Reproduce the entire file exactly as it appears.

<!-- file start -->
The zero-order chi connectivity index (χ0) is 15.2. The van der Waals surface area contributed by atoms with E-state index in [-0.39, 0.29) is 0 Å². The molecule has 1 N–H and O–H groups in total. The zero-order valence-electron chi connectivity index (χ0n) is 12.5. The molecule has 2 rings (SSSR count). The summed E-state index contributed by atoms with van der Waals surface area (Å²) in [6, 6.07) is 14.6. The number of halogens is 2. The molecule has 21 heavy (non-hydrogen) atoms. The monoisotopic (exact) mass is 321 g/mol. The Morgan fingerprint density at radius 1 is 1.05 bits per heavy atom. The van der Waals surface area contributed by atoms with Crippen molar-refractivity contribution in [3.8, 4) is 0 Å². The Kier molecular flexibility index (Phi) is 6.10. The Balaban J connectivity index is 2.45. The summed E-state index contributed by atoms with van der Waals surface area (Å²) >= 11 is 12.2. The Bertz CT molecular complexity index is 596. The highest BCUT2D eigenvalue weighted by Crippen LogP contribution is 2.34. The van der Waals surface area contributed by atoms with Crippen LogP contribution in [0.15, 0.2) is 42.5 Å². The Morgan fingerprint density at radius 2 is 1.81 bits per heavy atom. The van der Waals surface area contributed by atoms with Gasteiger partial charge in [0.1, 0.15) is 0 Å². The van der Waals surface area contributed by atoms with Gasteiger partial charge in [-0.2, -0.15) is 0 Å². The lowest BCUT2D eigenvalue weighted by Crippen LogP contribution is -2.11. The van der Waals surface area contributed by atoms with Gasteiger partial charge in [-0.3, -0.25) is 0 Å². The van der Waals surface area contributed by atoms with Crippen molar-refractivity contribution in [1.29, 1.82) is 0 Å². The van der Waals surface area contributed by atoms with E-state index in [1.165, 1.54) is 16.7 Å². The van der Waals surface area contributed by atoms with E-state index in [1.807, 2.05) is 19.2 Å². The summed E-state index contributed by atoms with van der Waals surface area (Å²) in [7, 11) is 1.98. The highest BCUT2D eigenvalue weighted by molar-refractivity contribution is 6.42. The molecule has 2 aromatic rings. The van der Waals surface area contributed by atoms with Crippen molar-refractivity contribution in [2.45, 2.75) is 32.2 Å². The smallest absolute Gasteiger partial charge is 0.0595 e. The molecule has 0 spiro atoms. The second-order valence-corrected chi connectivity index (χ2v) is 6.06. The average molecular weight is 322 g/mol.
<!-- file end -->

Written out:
The zero-order chi connectivity index (χ0) is 15.2. The van der Waals surface area contributed by atoms with E-state index in [-0.39, 0.29) is 0 Å². The molecule has 1 N–H and O–H groups in total. The zero-order valence-electron chi connectivity index (χ0n) is 12.5. The molecule has 2 rings (SSSR count). The summed E-state index contributed by atoms with van der Waals surface area (Å²) in [6, 6.07) is 14.6. The number of halogens is 2. The molecule has 21 heavy (non-hydrogen) atoms. The monoisotopic (exact) mass is 321 g/mol. The Morgan fingerprint density at radius 1 is 1.05 bits per heavy atom. The van der Waals surface area contributed by atoms with Crippen molar-refractivity contribution in [3.8, 4) is 0 Å². The Kier molecular flexibility index (Phi) is 6.10. The Balaban J connectivity index is 2.45. The summed E-state index contributed by atoms with van der Waals surface area (Å²) >= 11 is 12.2. The Bertz CT molecular complexity index is 596. The highest BCUT2D eigenvalue weighted by Crippen LogP contribution is 2.34. The van der Waals surface area contributed by atoms with Crippen LogP contribution in [0.15, 0.2) is 42.5 Å². The Morgan fingerprint density at radius 2 is 1.81 bits per heavy atom. The van der Waals surface area contributed by atoms with Gasteiger partial charge in [0.1, 0.15) is 0 Å². The van der Waals surface area contributed by atoms with Gasteiger partial charge in [-0.2, -0.15) is 0 Å². The lowest BCUT2D eigenvalue weighted by Crippen LogP contribution is -2.11. The van der Waals surface area contributed by atoms with Gasteiger partial charge in [-0.3, -0.25) is 0 Å². The van der Waals surface area contributed by atoms with Crippen molar-refractivity contribution in [1.29, 1.82) is 0 Å². The van der Waals surface area contributed by atoms with E-state index in [1.165, 1.54) is 16.7 Å². The van der Waals surface area contributed by atoms with E-state index in [1.807, 2.05) is 19.2 Å². The summed E-state index contributed by atoms with van der Waals surface area (Å²) in [7, 11) is 1.98. The highest BCUT2D eigenvalue weighted by molar-refractivity contribution is 6.42. The molecule has 2 aromatic rings. The van der Waals surface area contributed by atoms with Crippen molar-refractivity contribution in [2.45, 2.75) is 32.2 Å². The smallest absolute Gasteiger partial charge is 0.0595 e. The molecule has 0 spiro atoms. The second-order valence-corrected chi connectivity index (χ2v) is 6.06. The average molecular weight is 322 g/mol.